Edward Julius Detmold

Wasps by Edward Julius Detmold

Edward Julius Detmold, “Common Wasps”, From “Fabre’s Book of Insects”, 1935, Tudor Publishing Company

Painter, printmaker and illustrator Edward Julius Detmold was born in London in 1883 along with his twin brother Charles Maurice Detmold. Provided patronage by their uncle Edward Shuldhan, the two brothers studied painting and printmaking under the tutelage of their uncle Henry Detmold, also an artist. In 1898, at the age of 13, the twins exhibited watercolors at the Royal Academy, and issued a portfolio of color etchings that same year that quickly sold out and brought them notoriety. In 1899 Edward and Charles began illustrating books jointly, begining with “Pictures from Birdland”, which was commissioned and published by J.M. Dent. This was followed by a portfolio of watercolors inspired by Kipling’s “The Jungle Book”.

The brothers’ tandem success, however, was ended with the sudden death by suicide of Charles in 1908. Edward Detmold threw himself into his work, beginning with an illustrated ” Aesop’s Fables” that included 23 color plates and numerous pen and ink drawings. This began a decade of intense productivity, in which the Detmold’s execptional eye for the detail and complexities of nature allowed him to achieve his place among the best illustrators of the Victorian era.

Edward Detmold continued to illustrate numerous books, including Maurice Maeterlinck’s “The Life of the Bee”, Camille Lemonnier’s “Birds and Beasts”, his own “Twenty Four Nature Pieces”, and Jean-Henri Fabre’s “Book of Insects”. However by 1921, after witnessing the horrific results of World War I and feeling a disillusionment with his own art, he had reached the end of his zenith. Though Edward Detmold went on to illustrate one last edition of “The Arabian Nights” in 1924, he had effectively ended his career with the publishing of a literary book of aphorisms entitled “Life”. He retired to Montgomeryshire, England, and died in 1957, also from suicide.

Nigel Cooke

Nigel Cooke, “In Da Club- Volume One”, 2018, Oil on Linen Backed with Sailcloth, 220 x 195 cm, Private Collection

Nigel Cooke is an English painter, born in Manchester, who currently lives and works in Kent. He received his BA in Fine Art from Nottingham Trent University and an MA in Painting from the Royal College of Art. Cooke went on to receive a PHD in Fine Art from Goldsmith’s College located in London.

Cooke is known for his unique and complex paintings which thematically explore the meeting point between creative labour, individual consciousness, art history, consumer culture and the natural world.

Reblogged with thanks to

Victoria Crowe


Victoria Crowe, “Ferragosta: Fireworks and Crocosmia Lucifer”, 2017, Oil on Linen, 55.9 x 60.1 cm

Born in London, Victoria Crowe trained at the Kingston School of Art and the Royal College of Art. She moved to Scotland in 1968 and began teaching at Edinburgh College of Art. Crowe is a painter of still life, interiors, landscapes and portraits, and works in oil and in watercolour.

Crowe’s  work is often autobiographical and visits to Italy, Madeira, Egypt and India have influenced her work. She has several portraits in the National Galleries of Scotland’s collection, the National Portrait Gallery of London, and the Royal Scottish Academy..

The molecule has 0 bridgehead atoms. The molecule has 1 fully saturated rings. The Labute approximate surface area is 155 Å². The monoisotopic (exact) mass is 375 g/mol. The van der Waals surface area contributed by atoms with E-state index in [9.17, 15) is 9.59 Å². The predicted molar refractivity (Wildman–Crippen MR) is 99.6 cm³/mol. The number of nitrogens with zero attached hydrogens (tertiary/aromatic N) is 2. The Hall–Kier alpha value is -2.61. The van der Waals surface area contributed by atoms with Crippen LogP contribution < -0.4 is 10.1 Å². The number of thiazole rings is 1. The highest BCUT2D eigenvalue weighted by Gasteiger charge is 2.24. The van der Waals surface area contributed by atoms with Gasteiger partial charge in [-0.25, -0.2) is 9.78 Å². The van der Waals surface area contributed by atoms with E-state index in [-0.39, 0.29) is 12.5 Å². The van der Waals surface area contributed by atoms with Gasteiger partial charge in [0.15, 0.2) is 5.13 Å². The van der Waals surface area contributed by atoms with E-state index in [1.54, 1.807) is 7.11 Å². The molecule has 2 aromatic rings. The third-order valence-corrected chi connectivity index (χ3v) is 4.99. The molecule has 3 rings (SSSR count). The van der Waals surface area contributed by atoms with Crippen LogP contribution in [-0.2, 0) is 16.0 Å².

David Hockney

David Hockney, “Jungle Boy”, 1964, Etching and Aquatint Printed in Colors, Printed on Mould-Made Paper, Published by Associated American Artists

This etching is from a formative part of David Hockney’s life: the years from 1961 to 1964, That period spans part of his time at the Royal College of Art, where he was a student form 1959 to 1962; his first years as an independent London artist; and a period in which his printmaking focused entirely on etching. During this time, Hockney had his first visit to the United States, funded by an art prize for one of his prints. It was also during this period that Hockney created his renowned “A Rake’s Progress” series of etchings after his return to London.

David Hockney’s early print work are examples of his raw talent and ability to transform the artistic medium he works with. He began making prints as a student in 1961 because he could not afford paint supplies. He mastered the medium and made prints with abandon, using the medium to reflect upon his life as a young art student in London at that time, creating a portrait of the artist as a young man.

“I started doing graphic work in 1961 because I’d run out of money and I couldn’t buy any paint, and in the graphic department they gave you the materials for free. So I started etching, and the first I did was Myself and My Heroes. My heroes were Walt Whitman and Gandhi. There was a little quote from each of them, but for myself I couldn’t find anything – I hadn’t made any quotes – so it just said, ‘I am twenty-three years old and wear glasses,’ the only interesting thing I could think to say about myself.” -David Hockney, 1976

Martin Copertari

Martin Copertari, “As Lovers Went By”, 2013, Lithograph Composed of Collage of Etchings with Gouache, Dimensions Unknown

A Briton who lived in Barcelona, Martin Copertari made collages using images from the Victorian era. He often used a gravure printing technique, which he did by hand. The collages are all hand made with original etchings from 19th century publications, lithographic prints from the early 20th century and retouched with gouache.

Reblogged with many thanks to

Cecil Beaton

Photography of Cecil Beaton

Cecil Beaton was a British photographer and designer best known for his elegant photographs of high society. Working within a cinematic approach, his black-and-white images are characterized by their staged poses and imaginative sets. Beaton’s costume and stage designs won him three Academy Awards, including one for the 1964 film “My Fair Lady”.